A test is being carried out by an HS2 contractor that could see heat being extracted out of the ground to heat buildings and railway stations.
Extracting heat from the ground is not a new technology, but it has struggled to be incorporated into large commercial construction sites. Considering that a heat pump needs lots of pipes drilled into the ground to pump cool water down, and warmed water back up, and as most construction sites dig large deep piles into the ground to support the building, it seems that combining the two would be an obvious improvement.
However, embedding ground pump heat exchangers into solid concrete piles rarely seems to work that well, often getting damaged during construction, and when they do work, concrete is a fairly poor conductor of heat from the ground to the pipes inside the pile.
What’s being tested is a hollow pile, called a HIPER Pile, that was developed by the University of London and has been recently licensed to Keltbray.
The hollow pile should get around a lot of the design problems as the heat pump pipes are inserted into the hollow core, not embedded into the concrete, making post-piling installation much easier, and then the idea is to fill the empty core with water, which is a much better thermal conductor than concrete.
According to Keltbray, their tests show the hollow piles outperform traditional solid concrete piles by some 60% in capturing heat from the ground and transferring it to the surface. A recent case study by Keltbray calculated that a conventional heat pump would have extracted around 1,650MWhrs/yr of energy from the ground, but using their hollow piles means that it is actually pulling nearly double that amount of heat energy out of the ground.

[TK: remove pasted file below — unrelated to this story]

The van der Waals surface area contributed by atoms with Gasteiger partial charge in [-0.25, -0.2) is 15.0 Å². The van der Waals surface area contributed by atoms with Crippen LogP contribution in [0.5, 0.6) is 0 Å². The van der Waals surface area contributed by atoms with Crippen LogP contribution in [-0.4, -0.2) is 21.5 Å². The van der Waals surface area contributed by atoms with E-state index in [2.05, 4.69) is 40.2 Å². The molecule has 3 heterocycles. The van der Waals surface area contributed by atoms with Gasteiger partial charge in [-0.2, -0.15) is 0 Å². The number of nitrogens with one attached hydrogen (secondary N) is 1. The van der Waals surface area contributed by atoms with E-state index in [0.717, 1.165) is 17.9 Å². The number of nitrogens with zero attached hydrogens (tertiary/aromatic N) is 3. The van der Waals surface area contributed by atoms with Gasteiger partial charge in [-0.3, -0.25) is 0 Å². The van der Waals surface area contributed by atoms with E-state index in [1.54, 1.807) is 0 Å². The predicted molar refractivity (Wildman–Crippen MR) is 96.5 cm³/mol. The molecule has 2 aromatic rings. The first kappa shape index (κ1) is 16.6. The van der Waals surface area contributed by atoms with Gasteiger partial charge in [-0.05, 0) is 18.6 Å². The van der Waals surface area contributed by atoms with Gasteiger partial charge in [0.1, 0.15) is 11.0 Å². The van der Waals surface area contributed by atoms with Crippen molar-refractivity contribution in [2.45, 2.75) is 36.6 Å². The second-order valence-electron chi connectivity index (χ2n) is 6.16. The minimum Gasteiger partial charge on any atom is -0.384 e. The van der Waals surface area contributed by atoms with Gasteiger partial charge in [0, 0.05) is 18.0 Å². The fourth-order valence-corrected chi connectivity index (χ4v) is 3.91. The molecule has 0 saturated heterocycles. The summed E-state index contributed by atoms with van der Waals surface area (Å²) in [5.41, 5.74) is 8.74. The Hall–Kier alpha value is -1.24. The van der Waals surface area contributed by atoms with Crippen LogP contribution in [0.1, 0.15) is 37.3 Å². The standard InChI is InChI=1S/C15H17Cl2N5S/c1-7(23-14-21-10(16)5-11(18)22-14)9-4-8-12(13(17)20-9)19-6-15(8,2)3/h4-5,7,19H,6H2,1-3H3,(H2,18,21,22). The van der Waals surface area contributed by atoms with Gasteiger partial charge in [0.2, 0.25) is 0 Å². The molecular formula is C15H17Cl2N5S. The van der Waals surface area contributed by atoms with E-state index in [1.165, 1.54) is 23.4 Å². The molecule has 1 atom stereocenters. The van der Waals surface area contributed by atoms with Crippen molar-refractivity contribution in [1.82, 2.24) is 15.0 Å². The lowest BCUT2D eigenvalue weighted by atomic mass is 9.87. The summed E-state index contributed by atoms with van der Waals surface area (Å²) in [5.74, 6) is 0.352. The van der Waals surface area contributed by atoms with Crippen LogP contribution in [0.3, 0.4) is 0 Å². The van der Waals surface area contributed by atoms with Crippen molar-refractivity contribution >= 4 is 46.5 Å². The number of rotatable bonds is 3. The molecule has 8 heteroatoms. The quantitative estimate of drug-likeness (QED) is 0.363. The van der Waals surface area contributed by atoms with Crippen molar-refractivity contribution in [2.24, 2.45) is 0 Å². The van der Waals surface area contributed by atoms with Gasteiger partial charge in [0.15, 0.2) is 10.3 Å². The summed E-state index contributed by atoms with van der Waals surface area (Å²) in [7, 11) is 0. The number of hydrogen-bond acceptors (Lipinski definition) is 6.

That translates into less energy needed to heat the building on cold days, and the system can be reversed on hot days to soak heat out of a building and pump it into the ground instead. Where it can be removed in the winter again.
In addition to being better as heat-pumps, the hollow piles need a lot less concrete in their construction, which is better — or at least, less bad, for the environment. At the moment, piles are often made from pre-assembled steel wire columns delivered to the building site and dropped into the hole, then concrete is delivered to the site to be poured down to create the solid pile.
One of the other advantages of reducing the amount of concrete used in the pile is that it’s physically lighter. Light enough that the entire pile could be built offsite and delivered, so no need to send in two sets of deliveries – one for the steel cage and one for the concrete. The other advantage of remote construction is that it’s easier to use a type of concrete made from steel industry waste products that reduce the carbon-intensive cement content by up to 70%.
The pre-cast pile segments are delivered to the construction site, lowered into a hole dug slightly wider than the piles, and then to form a tight seal, grout is poured into the gap between the ground and the pile.
Once the piles are set, they can then install the heat-pump equipment.
The deployment of these hollow piles is part of HS2’s Innovation programme, and soon to be trialled by contractors Mace Dragados at the project’s Euston station site. Keltbray estimates its technology will harness enough energy to supply 80% of the building’s heating and hot water.
At the moment, this is being tested on just the construction site office, but if it proves its case, then there’s always the possibility that it could be used later in the railway station construction as well.
HS2’s innovation manager, Heather Donald said: “The potential benefits of this innovation are obvious. By harnessing ground heat this technology has the potential to provide both heating, cooling and hot water to HS2 stations – increasing sustainability by reducing their carbon footprint and running costs.”